An expert panel tasked by Congress with reviewing the U.S. Department of Defense’s acquisition processes released the first section of its much-anticipated report Wednesday, introducing a “dynamic marketplace” proposal that would see the Pentagon lean more heavily on commercial items.
A Florida state court on Monday entered a final judgment of $53.3 million for Electronic Transactions Consultants Corp. in a breach of contract and wrongful termination suit the company brought against Miami-Dade County Expressway Authority stemming from its work building a cashless toll system for the county's expressways.
Private equity-backed American Renal Associates Holdings Inc. on Wednesday agreed to pay $4 million to a class of shareholders who claimed in Massachusetts federal court that the dialysis clinic operator artificially inflated its stock price and misled investors by making false statements related to allegations of insurance fraud around the time of its 2016 initial public offering.
Representatives for a Maine shipyard company owned by General Dynamics pushed state lawmakers on Tuesday to support up to $60 million in a renewal of tax credits for shipbuilding facilities to help the company continue building ships for the U.S. Navy.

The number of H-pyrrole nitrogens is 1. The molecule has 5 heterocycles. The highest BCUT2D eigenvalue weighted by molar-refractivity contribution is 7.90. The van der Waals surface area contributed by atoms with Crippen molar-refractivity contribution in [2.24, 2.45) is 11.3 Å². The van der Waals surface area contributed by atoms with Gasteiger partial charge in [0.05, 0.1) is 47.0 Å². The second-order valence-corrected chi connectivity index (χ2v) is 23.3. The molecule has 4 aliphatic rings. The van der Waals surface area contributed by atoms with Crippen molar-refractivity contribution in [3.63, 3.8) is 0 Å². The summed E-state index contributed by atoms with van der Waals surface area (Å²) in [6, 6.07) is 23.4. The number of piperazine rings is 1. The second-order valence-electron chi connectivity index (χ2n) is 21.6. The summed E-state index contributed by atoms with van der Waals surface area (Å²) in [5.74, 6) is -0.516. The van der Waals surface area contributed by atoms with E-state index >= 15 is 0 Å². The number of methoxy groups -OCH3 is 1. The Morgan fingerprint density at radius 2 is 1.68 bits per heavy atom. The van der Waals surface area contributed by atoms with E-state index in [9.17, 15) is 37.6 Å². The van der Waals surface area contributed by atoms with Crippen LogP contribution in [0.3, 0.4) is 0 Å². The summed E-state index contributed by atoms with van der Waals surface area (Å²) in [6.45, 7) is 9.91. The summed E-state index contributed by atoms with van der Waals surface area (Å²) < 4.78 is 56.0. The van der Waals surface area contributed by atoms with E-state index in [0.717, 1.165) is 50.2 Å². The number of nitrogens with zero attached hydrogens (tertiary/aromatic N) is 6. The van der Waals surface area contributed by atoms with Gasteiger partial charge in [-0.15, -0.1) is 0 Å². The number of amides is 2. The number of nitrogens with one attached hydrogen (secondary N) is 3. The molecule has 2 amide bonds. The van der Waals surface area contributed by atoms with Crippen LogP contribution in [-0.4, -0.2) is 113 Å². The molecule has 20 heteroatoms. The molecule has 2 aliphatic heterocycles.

The U.S. Coast Guard wasted five years and nearly $60 million on a failed electronic health records system without anything to show for it and currently relies on paper records to document its health services, the U.S. Government Accountability Office said in a report Tuesday.
The Department of Justice announced Wednesday that a Brooklyn-based provider of home health care services has agreed to pay $6.42 million to resolve allegations that it violated federal and state False Claims Acts by falsely billing Medicaid for services it did not provide.
The U.S. Army has awarded Raytheon Co. a five-year, $2.3 billion contract for support work on Patriot air and missile defense systems, the U.S. Department of Defense said Tuesday.
The Ninth Circuit on Wednesday affirmed a California federal judge’s finding that Twitter Inc. cannot be held liable for the Islamic State group’s killing of two government contractors due to it allowing terrorists to tweet, ruling that the victims’ families failed to show a direct relationship between the social media giant and the murders.
The U.S. Government Accountability Office dismissed a regulatory writing business's challenge to a U.S. Food and Drug Administration software support deal, finding in a decision made public Tuesday that alleged technical risks are not a basis for granting an exception to the usual prohibition on large businesses challenging contracts that have been set aside for small businesses.
Federal courts across the country are handing down important rulings interpreting the U.S. Supreme Court’s landmark decision on False Claims Act liability in Universal Health Services v. Escobar. As the rulings keep pouring in, stay up to speed on Law360’s latest coverage and analysis of Escobar’s impact.